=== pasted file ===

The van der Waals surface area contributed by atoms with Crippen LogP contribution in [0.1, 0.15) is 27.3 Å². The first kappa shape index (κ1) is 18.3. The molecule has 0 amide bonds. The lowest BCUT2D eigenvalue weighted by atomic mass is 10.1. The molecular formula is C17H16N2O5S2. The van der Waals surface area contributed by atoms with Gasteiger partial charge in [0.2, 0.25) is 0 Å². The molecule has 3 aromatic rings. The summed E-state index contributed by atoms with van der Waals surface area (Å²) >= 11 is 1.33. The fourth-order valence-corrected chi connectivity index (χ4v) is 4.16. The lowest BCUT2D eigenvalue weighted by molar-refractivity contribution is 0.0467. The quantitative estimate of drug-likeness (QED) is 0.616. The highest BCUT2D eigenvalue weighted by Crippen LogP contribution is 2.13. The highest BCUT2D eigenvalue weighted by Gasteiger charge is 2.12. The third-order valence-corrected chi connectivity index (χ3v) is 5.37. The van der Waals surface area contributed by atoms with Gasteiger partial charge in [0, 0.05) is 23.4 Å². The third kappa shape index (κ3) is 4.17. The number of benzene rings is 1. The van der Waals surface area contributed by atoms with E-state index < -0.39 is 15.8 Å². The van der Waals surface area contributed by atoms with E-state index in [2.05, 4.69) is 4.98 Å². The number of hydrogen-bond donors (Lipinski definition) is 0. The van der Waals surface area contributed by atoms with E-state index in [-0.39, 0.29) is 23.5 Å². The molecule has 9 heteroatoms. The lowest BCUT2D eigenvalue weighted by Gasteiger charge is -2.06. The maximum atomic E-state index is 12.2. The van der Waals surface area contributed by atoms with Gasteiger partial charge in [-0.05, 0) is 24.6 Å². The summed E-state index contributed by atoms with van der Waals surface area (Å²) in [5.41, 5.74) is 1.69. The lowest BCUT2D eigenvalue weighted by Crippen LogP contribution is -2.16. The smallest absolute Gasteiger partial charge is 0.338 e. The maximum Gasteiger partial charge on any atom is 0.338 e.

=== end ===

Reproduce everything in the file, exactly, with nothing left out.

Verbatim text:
The van der Waals surface area contributed by atoms with Crippen LogP contribution in [0.1, 0.15) is 27.3 Å². The first kappa shape index (κ1) is 18.3. The molecule has 0 amide bonds. The lowest BCUT2D eigenvalue weighted by atomic mass is 10.1. The molecular formula is C17H16N2O5S2. The van der Waals surface area contributed by atoms with Gasteiger partial charge in [0.2, 0.25) is 0 Å². The molecule has 3 aromatic rings. The summed E-state index contributed by atoms with van der Waals surface area (Å²) >= 11 is 1.33. The fourth-order valence-corrected chi connectivity index (χ4v) is 4.16. The lowest BCUT2D eigenvalue weighted by molar-refractivity contribution is 0.0467. The quantitative estimate of drug-likeness (QED) is 0.616. The highest BCUT2D eigenvalue weighted by Crippen LogP contribution is 2.13. The highest BCUT2D eigenvalue weighted by Gasteiger charge is 2.12. The third-order valence-corrected chi connectivity index (χ3v) is 5.37. The van der Waals surface area contributed by atoms with Gasteiger partial charge in [0, 0.05) is 23.4 Å². The third kappa shape index (κ3) is 4.17. The number of benzene rings is 1. The van der Waals surface area contributed by atoms with E-state index < -0.39 is 15.8 Å². The van der Waals surface area contributed by atoms with E-state index in [2.05, 4.69) is 4.98 Å². The number of hydrogen-bond donors (Lipinski definition) is 0. The van der Waals surface area contributed by atoms with E-state index in [-0.39, 0.29) is 23.5 Å². The molecule has 9 heteroatoms. The lowest BCUT2D eigenvalue weighted by Gasteiger charge is -2.06. The maximum atomic E-state index is 12.2. The van der Waals surface area contributed by atoms with Gasteiger partial charge in [-0.05, 0) is 24.6 Å². The summed E-state index contributed by atoms with van der Waals surface area (Å²) in [5.41, 5.74) is 1.69. The lowest BCUT2D eigenvalue weighted by Crippen LogP contribution is -2.16. The smallest absolute Gasteiger partial charge is 0.338 e. The maximum Gasteiger partial charge on any atom is 0.338 e.